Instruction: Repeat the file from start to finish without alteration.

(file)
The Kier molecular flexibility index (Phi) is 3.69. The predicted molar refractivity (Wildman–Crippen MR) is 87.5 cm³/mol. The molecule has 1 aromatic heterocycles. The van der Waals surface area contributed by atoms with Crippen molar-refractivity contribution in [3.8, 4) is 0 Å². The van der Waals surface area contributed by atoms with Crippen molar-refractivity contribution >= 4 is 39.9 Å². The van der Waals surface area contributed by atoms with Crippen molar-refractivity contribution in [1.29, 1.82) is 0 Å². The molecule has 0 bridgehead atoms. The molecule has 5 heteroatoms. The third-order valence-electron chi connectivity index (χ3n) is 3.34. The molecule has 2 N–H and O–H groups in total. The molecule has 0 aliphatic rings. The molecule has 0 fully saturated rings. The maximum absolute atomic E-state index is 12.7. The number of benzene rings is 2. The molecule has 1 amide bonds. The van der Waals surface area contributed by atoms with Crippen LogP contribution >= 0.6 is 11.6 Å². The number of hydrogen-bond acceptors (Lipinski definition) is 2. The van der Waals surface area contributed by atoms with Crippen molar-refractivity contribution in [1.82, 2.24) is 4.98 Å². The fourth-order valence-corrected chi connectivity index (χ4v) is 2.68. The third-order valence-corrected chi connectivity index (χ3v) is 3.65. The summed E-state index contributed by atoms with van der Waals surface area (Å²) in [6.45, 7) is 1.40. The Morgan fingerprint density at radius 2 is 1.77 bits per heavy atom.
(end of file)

The Kier molecular flexibility index (Phi) is 3.69. The predicted molar refractivity (Wildman–Crippen MR) is 87.5 cm³/mol. The molecule has 1 aromatic heterocycles. The van der Waals surface area contributed by atoms with Crippen molar-refractivity contribution in [3.8, 4) is 0 Å². The van der Waals surface area contributed by atoms with Crippen molar-refractivity contribution >= 4 is 39.9 Å². The van der Waals surface area contributed by atoms with Crippen molar-refractivity contribution in [1.29, 1.82) is 0 Å². The molecule has 0 bridgehead atoms. The molecule has 5 heteroatoms. The third-order valence-electron chi connectivity index (χ3n) is 3.34. The molecule has 2 N–H and O–H groups in total. The molecule has 0 aliphatic rings. The molecule has 0 fully saturated rings. The maximum absolute atomic E-state index is 12.7. The number of benzene rings is 2. The molecule has 1 amide bonds. The van der Waals surface area contributed by atoms with Crippen LogP contribution >= 0.6 is 11.6 Å². The number of hydrogen-bond acceptors (Lipinski definition) is 2. The van der Waals surface area contributed by atoms with Crippen molar-refractivity contribution in [1.82, 2.24) is 4.98 Å². The fourth-order valence-corrected chi connectivity index (χ4v) is 2.68. The third-order valence-corrected chi connectivity index (χ3v) is 3.65. The summed E-state index contributed by atoms with van der Waals surface area (Å²) in [6.45, 7) is 1.40. The Morgan fingerprint density at radius 2 is 1.77 bits per heavy atom.